Thus, music is largely freely available on both the supply and demand sides of the music equilibrium. How then can digital translate to money for the local, large-scale distributors?
The challenge before Iroking and Spinlet, Nigeria’s two main digital distributors – the companies adopting the Spotify/Deezer models of monetising content – is to convince a large enough number of people to agree that paying for music is worthwhile. In a country of 160 million people with a median age of 19, the market is certainly there. Potentially. However, even Spotify, with its 24 million users (6 million of whom are paying subscribers) is yet to turn a profit, in its 7th year of operation. iTunes, it is claimed, is running barely above break-even (another great infographic here for dataheads), though Deezer claims to be profitable.
These companies exist in countries with mature copyright enforcement systems, where music royalties have been a dependable source of livelihood since forever. This means that there already exists a culture for paying for music. In spite of this, however, musicians are complaining that the revenue from streaming isn’t anything to get excited about. According to Zoe Keating (crossover classical musician) these are the different streaming rates that various distributors offered her (very useful table, actually). So, if neither the streamers nor the streamed are making money (though this point is heavily disputed), what’s the point of this business model? What will the point of this business model be in Africa, in Nigeria?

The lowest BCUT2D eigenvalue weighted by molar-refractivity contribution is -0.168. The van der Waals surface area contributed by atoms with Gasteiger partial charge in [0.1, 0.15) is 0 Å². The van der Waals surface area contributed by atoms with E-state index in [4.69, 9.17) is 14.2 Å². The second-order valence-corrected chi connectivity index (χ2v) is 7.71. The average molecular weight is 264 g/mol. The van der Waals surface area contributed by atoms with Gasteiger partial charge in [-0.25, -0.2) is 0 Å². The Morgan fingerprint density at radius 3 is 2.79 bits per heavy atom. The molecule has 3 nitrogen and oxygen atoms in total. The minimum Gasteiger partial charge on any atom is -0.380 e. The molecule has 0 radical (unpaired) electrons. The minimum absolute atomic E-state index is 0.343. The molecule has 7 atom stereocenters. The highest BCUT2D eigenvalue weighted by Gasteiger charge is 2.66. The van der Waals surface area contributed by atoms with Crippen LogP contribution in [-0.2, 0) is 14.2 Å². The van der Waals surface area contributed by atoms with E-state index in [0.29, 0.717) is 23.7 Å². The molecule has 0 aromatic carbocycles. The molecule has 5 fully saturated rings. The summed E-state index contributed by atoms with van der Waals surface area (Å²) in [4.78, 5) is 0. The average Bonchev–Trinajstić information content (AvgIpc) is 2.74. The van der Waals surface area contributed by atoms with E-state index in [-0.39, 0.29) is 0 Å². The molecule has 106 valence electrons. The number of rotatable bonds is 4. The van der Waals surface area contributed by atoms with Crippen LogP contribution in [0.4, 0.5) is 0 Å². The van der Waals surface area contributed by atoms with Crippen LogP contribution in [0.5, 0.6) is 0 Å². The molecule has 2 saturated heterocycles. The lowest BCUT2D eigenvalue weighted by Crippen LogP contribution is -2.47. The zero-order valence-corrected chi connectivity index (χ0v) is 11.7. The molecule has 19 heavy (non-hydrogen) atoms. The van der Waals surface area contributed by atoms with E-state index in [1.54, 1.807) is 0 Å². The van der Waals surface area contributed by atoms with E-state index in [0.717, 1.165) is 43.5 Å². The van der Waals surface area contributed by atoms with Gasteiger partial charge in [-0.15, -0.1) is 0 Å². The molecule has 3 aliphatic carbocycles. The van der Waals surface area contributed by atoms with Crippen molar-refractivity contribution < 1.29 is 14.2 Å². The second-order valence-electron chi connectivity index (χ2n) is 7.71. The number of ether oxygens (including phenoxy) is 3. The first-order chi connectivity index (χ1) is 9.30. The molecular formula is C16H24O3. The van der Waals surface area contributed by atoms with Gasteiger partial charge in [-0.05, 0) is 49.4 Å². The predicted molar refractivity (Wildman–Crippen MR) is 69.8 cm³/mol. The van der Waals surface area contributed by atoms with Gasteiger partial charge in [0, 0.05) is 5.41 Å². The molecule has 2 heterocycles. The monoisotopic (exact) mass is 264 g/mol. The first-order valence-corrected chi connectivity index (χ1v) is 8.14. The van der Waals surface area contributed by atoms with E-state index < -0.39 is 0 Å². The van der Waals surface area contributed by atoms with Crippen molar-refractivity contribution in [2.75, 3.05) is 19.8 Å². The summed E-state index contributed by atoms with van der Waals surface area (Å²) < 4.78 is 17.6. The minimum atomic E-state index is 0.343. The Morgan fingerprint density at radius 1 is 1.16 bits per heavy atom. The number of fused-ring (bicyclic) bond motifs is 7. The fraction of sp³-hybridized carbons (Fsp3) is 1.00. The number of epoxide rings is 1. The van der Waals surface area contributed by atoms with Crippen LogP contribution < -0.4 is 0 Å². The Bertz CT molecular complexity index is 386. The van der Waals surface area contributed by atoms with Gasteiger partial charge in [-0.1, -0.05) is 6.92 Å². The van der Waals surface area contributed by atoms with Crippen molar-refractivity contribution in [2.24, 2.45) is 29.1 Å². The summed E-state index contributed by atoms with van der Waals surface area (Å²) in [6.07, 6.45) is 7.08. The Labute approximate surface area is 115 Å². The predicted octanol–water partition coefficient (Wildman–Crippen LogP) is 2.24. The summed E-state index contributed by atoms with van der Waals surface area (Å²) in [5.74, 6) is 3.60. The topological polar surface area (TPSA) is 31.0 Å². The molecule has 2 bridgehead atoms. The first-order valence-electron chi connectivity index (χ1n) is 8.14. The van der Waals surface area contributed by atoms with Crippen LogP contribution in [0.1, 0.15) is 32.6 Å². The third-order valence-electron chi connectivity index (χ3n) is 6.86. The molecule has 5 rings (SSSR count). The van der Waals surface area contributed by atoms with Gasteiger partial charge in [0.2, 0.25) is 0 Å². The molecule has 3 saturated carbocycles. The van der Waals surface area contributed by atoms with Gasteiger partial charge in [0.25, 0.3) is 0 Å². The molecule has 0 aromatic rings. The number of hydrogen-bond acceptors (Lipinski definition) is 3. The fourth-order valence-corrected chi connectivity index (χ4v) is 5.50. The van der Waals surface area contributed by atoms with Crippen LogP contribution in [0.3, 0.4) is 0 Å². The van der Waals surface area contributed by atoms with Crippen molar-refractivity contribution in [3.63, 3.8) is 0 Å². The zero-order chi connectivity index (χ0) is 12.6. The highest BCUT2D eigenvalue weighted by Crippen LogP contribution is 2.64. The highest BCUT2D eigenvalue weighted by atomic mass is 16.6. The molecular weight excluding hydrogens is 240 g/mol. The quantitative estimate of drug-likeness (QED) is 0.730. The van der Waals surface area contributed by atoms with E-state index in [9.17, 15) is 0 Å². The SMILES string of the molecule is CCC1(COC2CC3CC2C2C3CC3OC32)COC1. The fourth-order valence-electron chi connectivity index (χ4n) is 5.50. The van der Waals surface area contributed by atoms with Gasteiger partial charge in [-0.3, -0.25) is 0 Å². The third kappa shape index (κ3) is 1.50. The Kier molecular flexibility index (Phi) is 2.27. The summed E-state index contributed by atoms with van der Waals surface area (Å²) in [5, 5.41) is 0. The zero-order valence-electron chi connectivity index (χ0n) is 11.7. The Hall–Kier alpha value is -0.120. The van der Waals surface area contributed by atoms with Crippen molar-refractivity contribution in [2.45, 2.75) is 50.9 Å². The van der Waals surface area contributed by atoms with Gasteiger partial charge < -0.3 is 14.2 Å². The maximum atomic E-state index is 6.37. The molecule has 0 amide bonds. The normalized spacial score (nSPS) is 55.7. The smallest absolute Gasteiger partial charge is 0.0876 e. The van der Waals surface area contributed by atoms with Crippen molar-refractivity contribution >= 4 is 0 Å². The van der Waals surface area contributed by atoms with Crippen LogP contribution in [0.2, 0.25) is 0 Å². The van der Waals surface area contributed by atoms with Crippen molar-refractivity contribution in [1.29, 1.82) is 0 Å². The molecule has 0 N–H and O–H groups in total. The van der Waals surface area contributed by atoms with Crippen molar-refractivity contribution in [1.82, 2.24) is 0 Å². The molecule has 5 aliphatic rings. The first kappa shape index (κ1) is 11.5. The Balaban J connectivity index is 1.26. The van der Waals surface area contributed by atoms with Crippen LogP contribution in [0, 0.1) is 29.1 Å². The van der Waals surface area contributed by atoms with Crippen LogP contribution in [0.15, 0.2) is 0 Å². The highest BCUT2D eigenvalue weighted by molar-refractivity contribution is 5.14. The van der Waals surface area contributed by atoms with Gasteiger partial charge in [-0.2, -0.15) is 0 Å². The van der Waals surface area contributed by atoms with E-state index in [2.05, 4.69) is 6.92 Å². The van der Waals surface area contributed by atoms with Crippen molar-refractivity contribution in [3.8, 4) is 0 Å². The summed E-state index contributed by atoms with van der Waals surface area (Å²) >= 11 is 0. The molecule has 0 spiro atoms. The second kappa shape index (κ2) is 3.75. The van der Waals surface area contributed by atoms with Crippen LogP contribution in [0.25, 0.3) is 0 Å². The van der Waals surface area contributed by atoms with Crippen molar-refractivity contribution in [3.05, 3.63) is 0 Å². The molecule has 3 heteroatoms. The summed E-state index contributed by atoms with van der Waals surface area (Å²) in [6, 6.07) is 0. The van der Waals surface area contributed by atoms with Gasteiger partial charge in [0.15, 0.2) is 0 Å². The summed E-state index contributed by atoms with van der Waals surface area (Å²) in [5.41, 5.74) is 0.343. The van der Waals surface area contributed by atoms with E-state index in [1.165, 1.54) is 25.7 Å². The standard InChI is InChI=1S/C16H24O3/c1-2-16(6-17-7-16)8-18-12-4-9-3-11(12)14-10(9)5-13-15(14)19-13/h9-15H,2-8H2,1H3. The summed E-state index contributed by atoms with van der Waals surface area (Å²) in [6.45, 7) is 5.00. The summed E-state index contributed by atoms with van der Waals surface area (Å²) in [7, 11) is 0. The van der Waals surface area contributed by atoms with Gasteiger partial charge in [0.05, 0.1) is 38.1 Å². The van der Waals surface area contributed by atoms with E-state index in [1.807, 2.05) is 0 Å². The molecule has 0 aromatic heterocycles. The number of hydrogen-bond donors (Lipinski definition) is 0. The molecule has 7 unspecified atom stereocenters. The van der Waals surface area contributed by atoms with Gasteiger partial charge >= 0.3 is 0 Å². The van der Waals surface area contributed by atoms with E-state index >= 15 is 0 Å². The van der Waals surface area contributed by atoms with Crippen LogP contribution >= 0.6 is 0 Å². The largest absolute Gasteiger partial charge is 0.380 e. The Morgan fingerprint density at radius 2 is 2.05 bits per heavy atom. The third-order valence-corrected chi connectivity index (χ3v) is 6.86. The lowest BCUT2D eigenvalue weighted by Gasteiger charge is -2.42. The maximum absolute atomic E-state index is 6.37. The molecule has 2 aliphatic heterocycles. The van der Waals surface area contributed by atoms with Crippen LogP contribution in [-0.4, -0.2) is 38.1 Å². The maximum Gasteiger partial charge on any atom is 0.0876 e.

To understand profitability in the business, one must first understand how the service is priced. Most digital music distributors, in addition to outright sales, have a free (advert-supported) service, a limited subscription service (ad-free, but limited number of streams), and a premium subscription service (ad-free, unlimited streams). Therefore, first of all, the difference between outright sales and streams must be taken into account.
A physical CD in Nigeria is usually priced between N150 and N1,500 (not counting “deluxe” editions). This pricing model can easily be adopted for digital sales. A stream, on the other hand, occurs when a track (not downloaded) is listened to for at least 30 seconds. The minimum listening period varies (some agreements say 45 seconds) but the first problem streaming has is how you quantify a listen. Do you randomly estimate how many listens can be extracted from a CD before it becomes unplayable? If a 9-track album costs N150, this equates to about N16 to “own” each track for life. How many times should a streamer be able to listen to a track before his use translates to N16 for the artist? Is this even the metric that distributors and artists/collecting societies use?
Rotimi Fawole’s TexTheLaw has the full story.